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EDITED: I meant COMBINATION and not PERMUTATIONS

Is there effective algorithm that will return all different permutations from the given array? ["A", "B", "C", "D", "E", "F", "G", "H", "I", "J", "K", ...]

e.g.: AB,AC,AD,..,DE,..,HI,..,ABC,ABD,...,DEF,..,CDEFG,...,ABCDEFGHIJK,....

I found some algorithms, but they return ALL permutation and not different ones. By different I mean that:

  1. AB & BA are the same permutations

  2. DEF & FED & EFD & DFE are the same permutations,

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What you want are subsets, not permutations –  belisarius Jul 6 '11 at 17:16
7  
So you mean combinations, not permutations? –  Oli Charlesworth Jul 6 '11 at 17:16
    
If order matters, it is a permutation. If not, it is a combination. Are you looking for a combination algorithm? –  Kal Jul 6 '11 at 17:18
    
    
Can you please mark a correct answer? –  Corey Ogburn Jul 29 '11 at 16:55

5 Answers 5

up vote 9 down vote accepted

The best I can think is sort of a binary counter:

 A B C
-------
 0 0 0 | Empty Set
 0 0 1 | C
 0 1 0 | B
 0 1 1 | BC
 1 0 0 | A
 1 0 1 | AC
 1 1 0 | AB
 1 1 1 | ABC
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+1 for the nice table demonstrating how the binary counter works. –  Chris Jul 6 '11 at 17:25
1  
The answer would then be 2^n, where n = number of letters. –  Dan Spiteri Jul 7 '11 at 4:08
    
Ah yes, the big O. I should have stated that. –  Corey Ogburn Jul 7 '11 at 14:20

Any given item is either in the combination or not. Think of a boolean flag for each item, saying whether it's in the combination. If you go through every possible list of values of the boolean flags, you've gone through every combination.

Lists of boolean values are also called binary integers.

If you have items A-K, you have 11 items. So, go through all the possible 11-bit numbers. In Java:

for (int flags = 0; flags < (1 << 11); ++flags) {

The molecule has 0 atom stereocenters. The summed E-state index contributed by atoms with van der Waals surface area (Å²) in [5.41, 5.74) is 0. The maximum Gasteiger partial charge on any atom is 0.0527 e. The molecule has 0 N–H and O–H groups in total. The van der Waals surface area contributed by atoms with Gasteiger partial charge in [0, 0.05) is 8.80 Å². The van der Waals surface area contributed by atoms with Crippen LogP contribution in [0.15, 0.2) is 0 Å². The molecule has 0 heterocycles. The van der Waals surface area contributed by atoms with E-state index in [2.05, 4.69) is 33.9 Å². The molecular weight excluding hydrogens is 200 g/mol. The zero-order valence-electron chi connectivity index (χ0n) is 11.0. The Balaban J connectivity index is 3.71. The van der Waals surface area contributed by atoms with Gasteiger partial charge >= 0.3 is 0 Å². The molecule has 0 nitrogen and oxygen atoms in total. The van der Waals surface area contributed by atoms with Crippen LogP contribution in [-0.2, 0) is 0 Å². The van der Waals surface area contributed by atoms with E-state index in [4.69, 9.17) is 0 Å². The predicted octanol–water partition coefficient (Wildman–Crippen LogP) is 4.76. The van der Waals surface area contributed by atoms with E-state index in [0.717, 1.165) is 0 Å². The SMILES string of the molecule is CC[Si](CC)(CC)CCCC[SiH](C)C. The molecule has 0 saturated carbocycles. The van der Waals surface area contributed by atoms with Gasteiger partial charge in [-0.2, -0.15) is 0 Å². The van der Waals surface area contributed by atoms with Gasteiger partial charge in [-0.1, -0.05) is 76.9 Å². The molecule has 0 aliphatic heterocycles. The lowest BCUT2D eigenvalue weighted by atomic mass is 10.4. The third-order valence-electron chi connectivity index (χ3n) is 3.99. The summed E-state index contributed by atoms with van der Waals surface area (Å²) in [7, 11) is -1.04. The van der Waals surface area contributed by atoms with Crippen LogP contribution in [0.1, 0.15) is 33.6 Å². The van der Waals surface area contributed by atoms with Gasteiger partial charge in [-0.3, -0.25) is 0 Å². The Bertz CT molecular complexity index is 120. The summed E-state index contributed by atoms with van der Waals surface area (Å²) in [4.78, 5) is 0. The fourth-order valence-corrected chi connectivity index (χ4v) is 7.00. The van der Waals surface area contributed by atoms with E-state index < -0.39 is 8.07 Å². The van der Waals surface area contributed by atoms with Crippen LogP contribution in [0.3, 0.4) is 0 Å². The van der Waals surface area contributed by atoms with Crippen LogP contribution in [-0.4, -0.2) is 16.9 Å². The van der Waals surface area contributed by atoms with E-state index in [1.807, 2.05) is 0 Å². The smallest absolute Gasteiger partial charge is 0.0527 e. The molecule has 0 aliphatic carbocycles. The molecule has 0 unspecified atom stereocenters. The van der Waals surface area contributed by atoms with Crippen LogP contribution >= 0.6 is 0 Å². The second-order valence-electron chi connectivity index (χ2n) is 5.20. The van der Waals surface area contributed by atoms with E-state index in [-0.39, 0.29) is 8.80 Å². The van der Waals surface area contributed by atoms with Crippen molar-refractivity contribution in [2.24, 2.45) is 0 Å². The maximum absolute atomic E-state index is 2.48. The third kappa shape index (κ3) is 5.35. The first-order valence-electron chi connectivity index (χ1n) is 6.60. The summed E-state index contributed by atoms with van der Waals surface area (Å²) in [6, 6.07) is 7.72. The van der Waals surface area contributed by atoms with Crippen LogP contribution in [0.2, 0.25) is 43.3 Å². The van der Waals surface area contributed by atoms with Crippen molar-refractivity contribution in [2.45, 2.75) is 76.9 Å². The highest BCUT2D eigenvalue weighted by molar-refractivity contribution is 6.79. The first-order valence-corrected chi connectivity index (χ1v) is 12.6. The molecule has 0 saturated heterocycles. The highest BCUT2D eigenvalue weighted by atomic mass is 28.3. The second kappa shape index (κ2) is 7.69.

int x = indexOfSomeItemFromZeroToTen();
    boolean isInCombination = ((i >> x) & 1) == 1;
}

Start at 1 instead of 0 if you want to skip the empty combination.

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Should that have been ++flags rather than ++i? –  Chris Jul 6 '11 at 17:24
    
Whoops! Thanks. –  Tom Anderson Jul 6 '11 at 17:25
  1. As pointed out by the comments, you are looking to enumerate all subsets, not permutations.

  2. The easiest way to do this is to use a binary counter. For example, suppose you have n-elements, then something like this would work in C:

code:

for(int i=0; i<(1<<n); ++i)  {
   //Bits of i represent subset, eg. element k is contained in subset if i&(1<<k) is set.
}

I hope this helps answer your question

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Here is some Ruby code I've written and had for a while now that iterates through each combination in an array.

def _pbNextComb(comb,length) # :nodoc:
 i=comb.length-1
 begin
  valid=true
  for j in i...comb.length
   if j==i
    comb[j]+=1
   else
    comb[j]=comb[i]+(j-i)
   end
   if comb[j]>=length
    valid=false
    break
   end
  end
  return true if valid
  i-=1
 end while i>=0
 return false
end

#
# Iterates through the array and yields each
# combination of _num_ elements in the array
#
# Takes an array and the number of elemens
 # in each combination
def pbEachCombination(array,num) 
 return if array.length<num || num<=0
 if array.length==num
  yield array
  return
 elsif num==1
  for x in array
   yield [x]
  end
  return
 end
 currentComb=[]
 arr=[]
 for i in 0...num
  currentComb[i]=i
 end
 begin
  for i in 0...num
   arr[i]=array[currentComb[i]]
  end
  yield arr
 end while _pbNextComb(currentComb,array.length)
end
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These are not permutations. The permutations of ABC are {ABC, ACB, BCA, BAC, CAB, CBA}. You are interested in finding all distinct subsets (otherwise known as the power set) of {A,B,C, ..., K, ...}. This is easy to do: each element can be either included or excluded. Here's a recursive algorithm:

power_set(U) =
   if U == {} then
      {{}};     
   else 
      union( { first(U), power_set(tail(U)) },  // include
             { power_set(tail(U)) }             // exclude
           );
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